The Islamic State (ISIS) has previously taken manpower, territory, and funds from al-Qaeda. Now it is taking its instruction books.

A story in London’s Daily Telegraph highlights that ISIS has commandeered and then updated a publication released by al-Fajr Media Center (al-Qaeda’s online distributor) called “Safety and security guidelines for lone wolf mujahideen and small cells.” ISIS has simply updated it to provide up-to-date advice for jihadis living in the West.

With that being the case, some of the instructions are familiar: shaving off beards, wearing Western clothes, how to structure a terrorist cell. ISIS also gives its followers permission to wear a cross in order to throw others off their scent.

The document also discusses the importance of encrypting communications. While that is not entirely new, it does reflect jihadists’ Edward Snowden-inspired recognition that they needed to get smarter in this area in order to avoid detection. Indeed, the group recently created its own secure messaging app for precisely this reason.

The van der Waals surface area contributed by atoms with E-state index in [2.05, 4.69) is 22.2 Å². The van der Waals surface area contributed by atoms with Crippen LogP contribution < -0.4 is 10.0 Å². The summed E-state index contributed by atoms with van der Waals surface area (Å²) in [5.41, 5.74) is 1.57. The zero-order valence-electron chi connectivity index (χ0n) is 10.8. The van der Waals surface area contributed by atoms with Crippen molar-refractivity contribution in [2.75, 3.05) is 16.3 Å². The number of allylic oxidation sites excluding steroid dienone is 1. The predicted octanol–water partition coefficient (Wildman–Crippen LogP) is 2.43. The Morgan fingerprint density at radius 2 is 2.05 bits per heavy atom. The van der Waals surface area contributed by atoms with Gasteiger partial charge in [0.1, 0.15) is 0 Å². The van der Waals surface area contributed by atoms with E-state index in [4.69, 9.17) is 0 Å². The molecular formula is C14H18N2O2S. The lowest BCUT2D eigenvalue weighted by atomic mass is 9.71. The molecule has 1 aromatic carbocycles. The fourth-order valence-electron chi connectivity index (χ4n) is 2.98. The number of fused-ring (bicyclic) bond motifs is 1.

“Safety and security guidelines for lone wolf mujahideen and small cells” also has a specific focus on “lone wolves.” Such operators tend to plan crude attacks using knives and guns, with the police and military commonly targeted.

The ISIS-inspired shooting of a policeman in Philadelphia is an example of this (although questions do remain about the extent to which the shooter, Edward Archer, was part of a larger network). Such plots require much less planning than 9/11-style “spectaculars” and are therefore much harder for authorities to stop. Clearly, ISIS believes that it is this type of attack that its Western supporters have the best chance of pulling off in volume.

Yet it is important to remember that “lone wolves” are by no means the only game in town for ISIS. In Europe, for example, “lone wolves” are just one element of ISIS’ plans. Events in Paris (and, almost, Verviers in Belgium, where an imminent major plot was disrupted) in the last twelve months prove that ISIS is capable of infiltrating Europe and then hitting it hard with complex, coordinated terrorist attacks.

With this being the case, “Safety and security guidelines for lone wolf mujahideen and small cells” will likely be especially useful for an American audience, a country that ISIS has found it harder to infiltrate and where its options are more limited. Its best hope of attacking America is by inspiring sympathizers living there already. That is why this type of material—be it produced by al-Qaeda or ISIS—is potentially so dangerous.